Flooding Outlook: Tuesday 11 April 2023
Ruth Ellis, Flood Duty Manager for the Scottish Environment Protection Agency (SEPA), said:
“A period of unsettled weather is expected on Tuesday 11 April, with strong winds and heavy rain forecast in southwest Scotland.
“The main areas of concern are Dumfries and Galloway, Ayrshire and Arran and western parts of the Borders, where flooding from rivers and surface water is likely on Tuesday evening into Wednesday morning. There is also a possibility of some localised impacts in central areas during this time and the Western Isles on Wednesday.
“Regional Flood Alerts are being issued as necessary and we continue to work with the Met Office to monitor the situation 24/7.
“People living and working in affected areas are advised to take care if travelling and consider any steps they need to take now to be prepared and to stay safe.
“We would also encourage people to sign up to Floodline to receive free updates for where they live, or where they’re travelling through, directly to their phone. People can also check our Flood Updates for all the latest information and the three-day Scottish Flood Forecast to see what conditions are expected further ahead.”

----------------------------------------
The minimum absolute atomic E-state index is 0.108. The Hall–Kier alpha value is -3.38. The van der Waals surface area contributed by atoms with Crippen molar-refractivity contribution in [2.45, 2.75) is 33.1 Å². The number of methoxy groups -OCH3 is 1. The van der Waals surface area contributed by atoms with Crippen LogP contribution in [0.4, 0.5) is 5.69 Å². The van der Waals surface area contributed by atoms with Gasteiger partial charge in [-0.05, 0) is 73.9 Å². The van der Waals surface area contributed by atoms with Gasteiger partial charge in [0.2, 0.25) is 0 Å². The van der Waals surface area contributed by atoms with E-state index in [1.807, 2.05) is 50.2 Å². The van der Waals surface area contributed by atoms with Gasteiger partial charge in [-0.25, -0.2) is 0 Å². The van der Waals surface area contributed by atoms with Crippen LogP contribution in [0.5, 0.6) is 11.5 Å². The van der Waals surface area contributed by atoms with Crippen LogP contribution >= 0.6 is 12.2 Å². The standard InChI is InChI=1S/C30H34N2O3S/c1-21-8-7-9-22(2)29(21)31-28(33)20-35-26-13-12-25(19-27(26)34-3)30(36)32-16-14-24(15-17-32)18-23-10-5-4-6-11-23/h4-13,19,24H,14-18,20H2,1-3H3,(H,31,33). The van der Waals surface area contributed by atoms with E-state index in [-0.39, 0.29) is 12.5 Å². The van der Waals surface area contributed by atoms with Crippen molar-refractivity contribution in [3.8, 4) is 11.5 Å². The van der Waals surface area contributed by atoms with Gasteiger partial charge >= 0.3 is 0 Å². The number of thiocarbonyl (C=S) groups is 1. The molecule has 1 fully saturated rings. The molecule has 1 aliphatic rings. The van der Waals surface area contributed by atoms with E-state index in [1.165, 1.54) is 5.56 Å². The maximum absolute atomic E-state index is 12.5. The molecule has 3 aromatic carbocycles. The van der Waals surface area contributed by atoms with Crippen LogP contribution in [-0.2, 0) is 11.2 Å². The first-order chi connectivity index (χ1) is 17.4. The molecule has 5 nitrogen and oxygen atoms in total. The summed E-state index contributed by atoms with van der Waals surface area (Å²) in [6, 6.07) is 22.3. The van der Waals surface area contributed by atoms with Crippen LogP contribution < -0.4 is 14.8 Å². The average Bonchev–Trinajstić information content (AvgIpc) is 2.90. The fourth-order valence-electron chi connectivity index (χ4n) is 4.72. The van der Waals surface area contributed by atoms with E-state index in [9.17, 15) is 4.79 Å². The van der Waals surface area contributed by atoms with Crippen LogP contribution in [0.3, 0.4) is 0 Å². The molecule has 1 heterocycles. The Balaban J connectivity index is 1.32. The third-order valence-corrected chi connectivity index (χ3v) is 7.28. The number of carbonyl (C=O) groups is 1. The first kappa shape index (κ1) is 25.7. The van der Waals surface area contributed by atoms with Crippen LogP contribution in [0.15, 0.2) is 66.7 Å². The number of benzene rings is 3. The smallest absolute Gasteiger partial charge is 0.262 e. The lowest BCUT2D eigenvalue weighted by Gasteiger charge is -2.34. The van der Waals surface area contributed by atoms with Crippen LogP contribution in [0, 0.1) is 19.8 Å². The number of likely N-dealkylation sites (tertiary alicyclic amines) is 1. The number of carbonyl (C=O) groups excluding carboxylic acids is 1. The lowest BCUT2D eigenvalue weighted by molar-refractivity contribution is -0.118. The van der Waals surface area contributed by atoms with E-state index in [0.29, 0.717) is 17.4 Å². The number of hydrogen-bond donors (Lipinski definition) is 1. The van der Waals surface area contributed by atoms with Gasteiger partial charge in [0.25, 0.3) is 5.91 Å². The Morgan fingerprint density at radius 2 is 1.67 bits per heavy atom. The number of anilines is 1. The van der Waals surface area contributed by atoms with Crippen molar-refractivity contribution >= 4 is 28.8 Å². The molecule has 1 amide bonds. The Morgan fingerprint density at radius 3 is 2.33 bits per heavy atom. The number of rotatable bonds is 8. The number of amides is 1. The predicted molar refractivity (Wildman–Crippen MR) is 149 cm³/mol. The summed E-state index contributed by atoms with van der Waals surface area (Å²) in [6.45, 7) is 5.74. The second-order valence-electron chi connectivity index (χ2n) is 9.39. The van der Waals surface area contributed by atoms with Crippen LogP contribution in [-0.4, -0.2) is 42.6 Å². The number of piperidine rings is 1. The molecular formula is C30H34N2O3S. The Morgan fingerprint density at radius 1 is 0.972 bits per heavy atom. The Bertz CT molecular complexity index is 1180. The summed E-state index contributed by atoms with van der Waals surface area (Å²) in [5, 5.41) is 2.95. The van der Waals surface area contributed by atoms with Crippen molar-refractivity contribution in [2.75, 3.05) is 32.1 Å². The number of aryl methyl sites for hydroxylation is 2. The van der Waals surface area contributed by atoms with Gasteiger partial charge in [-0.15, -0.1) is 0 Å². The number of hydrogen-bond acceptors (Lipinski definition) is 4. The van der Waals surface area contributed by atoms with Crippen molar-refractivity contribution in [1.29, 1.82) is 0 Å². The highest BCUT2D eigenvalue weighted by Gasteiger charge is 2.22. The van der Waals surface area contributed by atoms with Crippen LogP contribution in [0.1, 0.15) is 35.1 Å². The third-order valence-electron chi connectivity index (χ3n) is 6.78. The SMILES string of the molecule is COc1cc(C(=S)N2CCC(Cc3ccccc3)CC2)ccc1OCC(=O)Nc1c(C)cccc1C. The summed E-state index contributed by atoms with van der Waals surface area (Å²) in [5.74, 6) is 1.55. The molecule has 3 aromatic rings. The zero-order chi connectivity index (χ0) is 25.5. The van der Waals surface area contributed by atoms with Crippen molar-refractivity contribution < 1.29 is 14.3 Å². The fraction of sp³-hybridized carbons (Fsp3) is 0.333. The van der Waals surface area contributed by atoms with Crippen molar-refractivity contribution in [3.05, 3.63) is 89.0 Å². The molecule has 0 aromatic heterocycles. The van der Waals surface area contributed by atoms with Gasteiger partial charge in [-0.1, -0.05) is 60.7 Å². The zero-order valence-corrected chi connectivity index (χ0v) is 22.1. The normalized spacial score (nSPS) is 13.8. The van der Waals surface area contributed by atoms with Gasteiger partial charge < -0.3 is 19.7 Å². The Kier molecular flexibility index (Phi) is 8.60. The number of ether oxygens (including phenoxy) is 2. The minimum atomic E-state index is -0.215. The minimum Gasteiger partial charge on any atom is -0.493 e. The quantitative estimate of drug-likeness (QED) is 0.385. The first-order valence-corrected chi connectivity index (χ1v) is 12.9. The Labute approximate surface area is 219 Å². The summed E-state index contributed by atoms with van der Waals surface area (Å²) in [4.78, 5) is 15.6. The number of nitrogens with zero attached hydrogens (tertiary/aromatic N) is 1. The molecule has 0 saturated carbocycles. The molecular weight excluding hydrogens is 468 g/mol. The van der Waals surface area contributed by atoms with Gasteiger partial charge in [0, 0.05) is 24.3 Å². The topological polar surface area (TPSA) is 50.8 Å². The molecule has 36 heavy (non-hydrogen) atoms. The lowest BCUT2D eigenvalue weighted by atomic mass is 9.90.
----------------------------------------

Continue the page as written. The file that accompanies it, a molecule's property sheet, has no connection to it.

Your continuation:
- Check the latest information on SEPA's regional Flood Alerts and local Flood Warnings at www.floodlinescotland.org.uk/floodupdates.
- Check the latest advice on what to do to prepare for flooding at www.floodlinescotland.org.uk
- Register for SEPA’s free Floodline message service by calling 0345 988 1188 or by clicking www.floodlinescotland.org.uk
- Check the three day Scottish Flood Forecast
Be prepared and stay safe
- Check Floodline – visit floodline.sepa.org.uk
- Don’t walk through flood water – 15cm of fast flowing water could be enough to knock you off your feet and hazards can be hidden under the water.
- Drive with care, and do not travel through deep fast flowing water. It only takes 30cm of fast flowing water to move an average family sized car.
- If you’re walking beside rivers be extra careful of wet footpaths and small watercourses.
- Consider deploying flooding protection products if required.
What’s the difference between a Flood Alert and a Flood Warning?
We use forecast weather information provided by the Met Office combined with our own observation of rainfall and river levels and advanced hydrological modelling to provide advance warning of flooding.
- Regional Flood Alerts are early advice that flooding is possible across a wider geographical area. The purpose of the Alerts is to make people aware of the risk of flooding and be prepared. We normally issue them 12 to 24 hours in advance of the possibility of flooding.
- Flood Warnings are more locally specific and are issued for areas where we have gauges on rivers to measure the exact river height. They are issued at shorter notice when we are more certain that a specific area will be affected.